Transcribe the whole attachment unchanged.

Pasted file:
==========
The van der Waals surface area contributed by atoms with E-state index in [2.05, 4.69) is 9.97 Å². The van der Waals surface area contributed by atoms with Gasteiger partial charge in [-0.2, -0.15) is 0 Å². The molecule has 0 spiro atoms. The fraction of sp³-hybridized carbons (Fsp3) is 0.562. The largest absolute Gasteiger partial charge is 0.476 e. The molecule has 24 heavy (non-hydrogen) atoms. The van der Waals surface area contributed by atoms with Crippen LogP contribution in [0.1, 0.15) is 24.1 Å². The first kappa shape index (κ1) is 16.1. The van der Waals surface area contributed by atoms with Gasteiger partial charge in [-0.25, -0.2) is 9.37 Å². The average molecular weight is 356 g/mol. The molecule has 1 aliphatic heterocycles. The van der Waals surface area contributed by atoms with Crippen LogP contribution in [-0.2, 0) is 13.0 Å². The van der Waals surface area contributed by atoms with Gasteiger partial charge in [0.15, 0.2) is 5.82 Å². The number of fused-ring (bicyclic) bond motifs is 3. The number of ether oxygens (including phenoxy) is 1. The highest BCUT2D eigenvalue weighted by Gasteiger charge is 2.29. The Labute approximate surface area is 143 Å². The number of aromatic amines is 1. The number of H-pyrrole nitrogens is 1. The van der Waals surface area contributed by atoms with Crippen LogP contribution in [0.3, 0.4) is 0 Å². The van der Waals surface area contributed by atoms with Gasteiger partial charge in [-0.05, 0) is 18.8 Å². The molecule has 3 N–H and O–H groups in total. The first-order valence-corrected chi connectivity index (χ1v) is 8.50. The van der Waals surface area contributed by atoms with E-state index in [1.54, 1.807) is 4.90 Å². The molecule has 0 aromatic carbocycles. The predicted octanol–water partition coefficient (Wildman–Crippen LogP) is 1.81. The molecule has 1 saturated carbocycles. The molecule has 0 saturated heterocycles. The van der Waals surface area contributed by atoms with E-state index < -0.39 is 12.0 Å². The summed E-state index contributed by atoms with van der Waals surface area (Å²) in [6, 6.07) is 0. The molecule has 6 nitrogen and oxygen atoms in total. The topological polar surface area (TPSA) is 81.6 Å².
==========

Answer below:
The van der Waals surface area contributed by atoms with E-state index in [2.05, 4.69) is 9.97 Å². The van der Waals surface area contributed by atoms with Gasteiger partial charge in [-0.2, -0.15) is 0 Å². The molecule has 0 spiro atoms. The fraction of sp³-hybridized carbons (Fsp3) is 0.562. The largest absolute Gasteiger partial charge is 0.476 e. The molecule has 24 heavy (non-hydrogen) atoms. The van der Waals surface area contributed by atoms with Crippen LogP contribution in [0.1, 0.15) is 24.1 Å². The first kappa shape index (κ1) is 16.1. The van der Waals surface area contributed by atoms with Gasteiger partial charge in [-0.25, -0.2) is 9.37 Å². The average molecular weight is 356 g/mol. The molecule has 1 aliphatic heterocycles. The van der Waals surface area contributed by atoms with Crippen LogP contribution in [-0.2, 0) is 13.0 Å². The van der Waals surface area contributed by atoms with Gasteiger partial charge in [0.15, 0.2) is 5.82 Å². The number of fused-ring (bicyclic) bond motifs is 3. The number of ether oxygens (including phenoxy) is 1. The highest BCUT2D eigenvalue weighted by Gasteiger charge is 2.29. The Labute approximate surface area is 143 Å². The number of aromatic amines is 1. The number of H-pyrrole nitrogens is 1. The van der Waals surface area contributed by atoms with Crippen LogP contribution in [0.3, 0.4) is 0 Å². The van der Waals surface area contributed by atoms with Gasteiger partial charge in [-0.05, 0) is 18.8 Å². The molecule has 3 N–H and O–H groups in total. The first-order valence-corrected chi connectivity index (χ1v) is 8.50. The van der Waals surface area contributed by atoms with E-state index in [1.54, 1.807) is 4.90 Å². The molecule has 0 aromatic carbocycles. The predicted octanol–water partition coefficient (Wildman–Crippen LogP) is 1.81. The molecule has 1 saturated carbocycles. The molecule has 0 saturated heterocycles. The van der Waals surface area contributed by atoms with E-state index < -0.39 is 12.0 Å². The summed E-state index contributed by atoms with van der Waals surface area (Å²) in [6, 6.07) is 0. The molecule has 6 nitrogen and oxygen atoms in total. The topological polar surface area (TPSA) is 81.6 Å².